Today marks three months since Minneapolis police murdered George Floyd. Over the weekend, police in Lafayette shot and killed Trayford Pellerin. Here at home, in Kenosha WI, and all across the country, people have mobilized to demonstrate how much Black Lives Matter. In the 15 years that the Foundation for Louisiana has been working to advance racial justice, it has never proven too revolutionary a solution to reject the narrative that says that we can’t have anything better than what exists right now and reimagine a better path. As we grieve the murders of George Floyd, Breonna Taylor, Tony McDade, and too many others, we are moving towards a singular understanding: Our collective energy can and should be distributed away from that which diminishes our humanity towards that which builds it.
The time for yet another report on the dangers of increasing police militarization has passed, we have plenty of those on the shelf. What this moment demands is a fundamental shift in how we resource our communities, and most especially our Black, queer, transgender, immigrant, and other communities at heightened risk of police violence. As a social justice philanthropic intermediary committed to freedom work, we believe it is the role of philanthropy to remove barriers and create paths to resources for those who have historically been denied them. This is how we invest in people’s lives upstream rather than patrol the gaps created by needs gone unmet. It is how grassroots, systemic change is best supported.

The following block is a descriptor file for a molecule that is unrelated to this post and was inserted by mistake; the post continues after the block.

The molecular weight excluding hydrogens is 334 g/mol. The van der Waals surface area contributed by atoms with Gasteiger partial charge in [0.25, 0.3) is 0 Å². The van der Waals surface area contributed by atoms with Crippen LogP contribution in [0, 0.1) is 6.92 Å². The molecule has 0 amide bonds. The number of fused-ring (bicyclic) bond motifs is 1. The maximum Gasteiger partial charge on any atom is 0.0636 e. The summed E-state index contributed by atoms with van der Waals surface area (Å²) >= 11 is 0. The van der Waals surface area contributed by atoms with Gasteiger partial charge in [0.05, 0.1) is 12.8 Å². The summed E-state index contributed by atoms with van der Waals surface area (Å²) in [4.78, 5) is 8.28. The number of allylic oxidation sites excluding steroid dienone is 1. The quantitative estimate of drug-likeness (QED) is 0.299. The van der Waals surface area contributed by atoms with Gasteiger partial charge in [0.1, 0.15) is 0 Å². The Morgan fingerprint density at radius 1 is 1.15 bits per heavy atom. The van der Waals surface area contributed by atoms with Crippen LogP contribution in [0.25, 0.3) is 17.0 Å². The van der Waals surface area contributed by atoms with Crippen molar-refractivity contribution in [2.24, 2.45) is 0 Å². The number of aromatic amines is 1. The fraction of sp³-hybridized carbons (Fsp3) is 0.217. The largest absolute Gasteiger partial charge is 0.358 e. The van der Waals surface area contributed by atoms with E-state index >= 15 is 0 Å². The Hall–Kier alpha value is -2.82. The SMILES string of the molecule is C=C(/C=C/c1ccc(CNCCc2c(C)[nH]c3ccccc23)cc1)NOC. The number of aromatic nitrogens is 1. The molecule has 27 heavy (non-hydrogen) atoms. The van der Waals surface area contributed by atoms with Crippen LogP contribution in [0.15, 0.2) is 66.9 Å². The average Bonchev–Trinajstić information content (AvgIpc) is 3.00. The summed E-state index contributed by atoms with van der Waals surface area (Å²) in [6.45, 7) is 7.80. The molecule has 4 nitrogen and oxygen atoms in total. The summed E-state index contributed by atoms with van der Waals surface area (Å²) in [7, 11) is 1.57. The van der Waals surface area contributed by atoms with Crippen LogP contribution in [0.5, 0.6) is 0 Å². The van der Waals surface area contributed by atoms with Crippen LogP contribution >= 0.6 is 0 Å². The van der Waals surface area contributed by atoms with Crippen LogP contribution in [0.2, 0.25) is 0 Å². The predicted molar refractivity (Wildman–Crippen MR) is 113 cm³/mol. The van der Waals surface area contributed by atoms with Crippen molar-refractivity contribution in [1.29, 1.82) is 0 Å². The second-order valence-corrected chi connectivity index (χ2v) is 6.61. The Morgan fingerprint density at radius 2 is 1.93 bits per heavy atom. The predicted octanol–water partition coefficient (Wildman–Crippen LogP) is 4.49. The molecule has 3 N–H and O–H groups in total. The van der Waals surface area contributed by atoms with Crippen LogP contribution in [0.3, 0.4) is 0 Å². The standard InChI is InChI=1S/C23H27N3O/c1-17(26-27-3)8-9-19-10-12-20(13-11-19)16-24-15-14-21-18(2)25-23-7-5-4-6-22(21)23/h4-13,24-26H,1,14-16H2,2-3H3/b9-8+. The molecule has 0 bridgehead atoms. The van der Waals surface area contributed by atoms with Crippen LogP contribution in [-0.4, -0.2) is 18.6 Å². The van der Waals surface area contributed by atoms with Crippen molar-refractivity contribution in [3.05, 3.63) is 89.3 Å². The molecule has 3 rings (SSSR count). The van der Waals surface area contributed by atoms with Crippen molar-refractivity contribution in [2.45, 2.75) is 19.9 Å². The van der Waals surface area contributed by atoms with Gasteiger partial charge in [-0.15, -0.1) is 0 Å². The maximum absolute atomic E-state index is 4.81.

Louisiana’s people have proven its agency in the transformation of criminal justice systems. Before hurricane Katrina, our history with policing was not dissimilar to Minneapolis. In the progress we have made from the Danziger Bridge shootings to the foundation of a truly independent Office of the Independent Police Monitor, we have proven that police accountability is possible. Through the ambitious 2017 Justice Reinvestment legislative package, we drastically reduced the populations of our carceral facilities, returned Louisianans to their families, and freed up resources that had been quite literally locked away. We proved that reinvestment is a tactic that works. This is work that can continue to be replicated, even as we collectively fight to make sure it is never necessary again.
That is why FFL remains committed to funding organizations rooted in the legacy of abolition movements that have existed in Louisiana for hundreds of years. It is why we support our partners at Orleans Parish Prison Reform Coalition, Voice of the Experienced (VOTE), and others as they demand that New Orleans decision-makers divest from institutions that punish and kill and invest in life-sustaining systems that reduce, prevent, and better address harm. It is why we support the Vera Institute of Justice as they endeavor to stop the construction of more cages. As we do the work of drastically reimagining our world and continuing to show up for our Black communities, we call on all organizations and individuals with means and a commitment to justice to fund long term policy and structural change. This is one way we will get free.